November 7: Washington Slept Here — But Not Very Well (& Not Because the Clocks Changed)

 

Throughout the eastern United States, claims that “George Washington slept here” at some local home or landmark are so exceedingly plentiful — and not infrequently fabricated to boost business — that the term has almost become a tourism cliché. Connecticut, however, can point to many locations where George Washington did pass by or spend the night that are backed up by historical documentation — sometimes, even in the personal papers of Washington himself. This was the case on November 7, 1789.

Gilbert Stuart’s famous portrait of George Washington, painted during his second presidential term in 1795.

Washington was in his first year as the first President of the United States, and on a grand tour of the newly established Republic that would take him from Maine to Georgia. Acutely aware that he was setting a precedent with every official action, the new President avoided staying in the homes of private citizens or local officials to prevent seeming to show political favor to any person or party. Unfortunately for Washington — a member of the Virginia landed gentry — this often meant staying in places that didn’t quite live up to his expectations of decent hospitality. Such was certainly the case when Washington traveled through the “Quiet Corner” of northeastern Connecticut.

His brief sojourn in and to the rural town of Ashford was not destined to be one of the favorite parts of his trip. According to Washington’s diary, on this day in 1789, he ate an apparently mediocre breakfast in Thompson, Connecticut at a tavern owned by a Mr. Jacobs, which the president described as “not a good house.” He then spent most of the day riding 33 miles on “intolerable roads” southwest to Ashford, where he lodged overnight. The next day, he wrote that on account of the Connecticut custom that discourages travel on the Sabbath, he “stayed at Perkins’ tavern (which, by the bye, is not a good one) all day,” and, upon attending church services at a nearby meetinghouse, was subjected to “very lame discourses from a Mr. [Enoch] Pond,” the local minister. Proof positive that the famously candid Washington did indeed sleep in Ashford — or at least he stayed in Ashford — on this day in Connecticut history.  (And by the way, just in case you forgot – change your clocks backwards an hour.)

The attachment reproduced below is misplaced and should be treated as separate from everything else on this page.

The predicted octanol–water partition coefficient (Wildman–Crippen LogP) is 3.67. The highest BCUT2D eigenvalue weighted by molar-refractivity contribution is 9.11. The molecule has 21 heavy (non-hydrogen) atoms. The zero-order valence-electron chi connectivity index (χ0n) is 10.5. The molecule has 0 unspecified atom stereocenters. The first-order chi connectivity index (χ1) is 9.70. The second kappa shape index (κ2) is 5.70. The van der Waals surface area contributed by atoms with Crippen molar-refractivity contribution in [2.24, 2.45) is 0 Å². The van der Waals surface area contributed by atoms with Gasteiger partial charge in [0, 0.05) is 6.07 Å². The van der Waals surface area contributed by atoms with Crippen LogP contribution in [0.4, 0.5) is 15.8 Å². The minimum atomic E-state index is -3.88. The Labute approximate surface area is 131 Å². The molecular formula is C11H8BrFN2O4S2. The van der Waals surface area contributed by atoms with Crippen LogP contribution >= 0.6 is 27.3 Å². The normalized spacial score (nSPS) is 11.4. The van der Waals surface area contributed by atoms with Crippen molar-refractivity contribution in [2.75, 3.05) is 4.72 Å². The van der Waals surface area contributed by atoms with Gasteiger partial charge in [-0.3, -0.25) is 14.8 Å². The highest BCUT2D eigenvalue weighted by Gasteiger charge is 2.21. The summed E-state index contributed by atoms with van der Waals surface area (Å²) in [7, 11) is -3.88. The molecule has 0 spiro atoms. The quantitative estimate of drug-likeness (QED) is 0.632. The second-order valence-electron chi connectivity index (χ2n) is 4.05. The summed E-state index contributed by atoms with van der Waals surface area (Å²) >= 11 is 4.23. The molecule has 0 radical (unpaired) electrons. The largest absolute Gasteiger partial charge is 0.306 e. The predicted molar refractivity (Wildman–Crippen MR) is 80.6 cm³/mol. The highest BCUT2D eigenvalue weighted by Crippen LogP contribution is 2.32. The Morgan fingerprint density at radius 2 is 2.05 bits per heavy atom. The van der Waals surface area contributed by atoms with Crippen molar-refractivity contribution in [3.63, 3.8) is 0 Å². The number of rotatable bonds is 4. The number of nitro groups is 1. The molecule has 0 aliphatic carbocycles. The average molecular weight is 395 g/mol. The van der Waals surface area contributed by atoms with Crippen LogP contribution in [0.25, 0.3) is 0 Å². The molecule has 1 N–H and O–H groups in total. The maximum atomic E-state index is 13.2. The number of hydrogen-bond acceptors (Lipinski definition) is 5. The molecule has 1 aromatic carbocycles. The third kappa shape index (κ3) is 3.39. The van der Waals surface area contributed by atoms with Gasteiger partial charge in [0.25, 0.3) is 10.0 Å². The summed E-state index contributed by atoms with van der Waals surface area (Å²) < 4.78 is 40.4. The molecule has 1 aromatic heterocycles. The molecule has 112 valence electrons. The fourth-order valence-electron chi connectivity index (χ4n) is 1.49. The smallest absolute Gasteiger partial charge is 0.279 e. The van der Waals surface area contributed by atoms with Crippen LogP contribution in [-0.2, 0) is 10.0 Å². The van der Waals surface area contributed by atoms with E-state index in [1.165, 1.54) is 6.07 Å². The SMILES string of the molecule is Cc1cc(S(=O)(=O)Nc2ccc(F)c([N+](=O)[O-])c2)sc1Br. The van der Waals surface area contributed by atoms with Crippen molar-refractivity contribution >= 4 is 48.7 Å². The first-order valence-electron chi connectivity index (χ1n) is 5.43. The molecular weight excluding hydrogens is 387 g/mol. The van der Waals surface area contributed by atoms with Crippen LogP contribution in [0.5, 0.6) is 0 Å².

Further Reading

George Washington Slept Here (Just Perhaps Not Well),” connecticuthistory.org

Tedd Levy, “Looking Back: Washington Slept Here in Connecticut,” Shoreline Times

Connecticut State Library tour: ‘Washington Slept Here’,” historypin.org